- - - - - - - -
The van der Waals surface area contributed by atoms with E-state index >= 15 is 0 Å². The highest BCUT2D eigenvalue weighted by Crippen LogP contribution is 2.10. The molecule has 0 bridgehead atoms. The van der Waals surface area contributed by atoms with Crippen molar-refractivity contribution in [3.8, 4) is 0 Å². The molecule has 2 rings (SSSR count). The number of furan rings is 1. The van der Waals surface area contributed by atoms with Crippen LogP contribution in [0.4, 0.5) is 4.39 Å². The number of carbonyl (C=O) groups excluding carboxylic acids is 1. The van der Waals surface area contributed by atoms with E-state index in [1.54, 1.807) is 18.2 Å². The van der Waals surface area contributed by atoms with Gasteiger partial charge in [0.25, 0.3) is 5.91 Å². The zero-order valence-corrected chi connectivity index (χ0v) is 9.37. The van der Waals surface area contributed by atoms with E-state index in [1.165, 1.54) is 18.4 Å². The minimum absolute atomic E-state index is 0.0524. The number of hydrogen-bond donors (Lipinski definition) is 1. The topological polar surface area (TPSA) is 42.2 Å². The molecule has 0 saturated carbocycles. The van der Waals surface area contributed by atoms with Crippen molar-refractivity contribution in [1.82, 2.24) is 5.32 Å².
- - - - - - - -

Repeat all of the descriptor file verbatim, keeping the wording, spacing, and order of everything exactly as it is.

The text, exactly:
The van der Waals surface area contributed by atoms with E-state index >= 15 is 0 Å². The highest BCUT2D eigenvalue weighted by Crippen LogP contribution is 2.10. The molecule has 0 bridgehead atoms. The van der Waals surface area contributed by atoms with Crippen molar-refractivity contribution in [3.8, 4) is 0 Å². The molecule has 2 rings (SSSR count). The number of furan rings is 1. The van der Waals surface area contributed by atoms with Crippen LogP contribution in [0.4, 0.5) is 4.39 Å². The number of carbonyl (C=O) groups excluding carboxylic acids is 1. The van der Waals surface area contributed by atoms with E-state index in [1.54, 1.807) is 18.2 Å². The van der Waals surface area contributed by atoms with Gasteiger partial charge in [0.25, 0.3) is 5.91 Å². The zero-order valence-corrected chi connectivity index (χ0v) is 9.37. The van der Waals surface area contributed by atoms with E-state index in [1.165, 1.54) is 18.4 Å². The minimum absolute atomic E-state index is 0.0524. The number of hydrogen-bond donors (Lipinski definition) is 1. The topological polar surface area (TPSA) is 42.2 Å². The molecule has 0 saturated carbocycles. The van der Waals surface area contributed by atoms with Crippen molar-refractivity contribution in [1.82, 2.24) is 5.32 Å².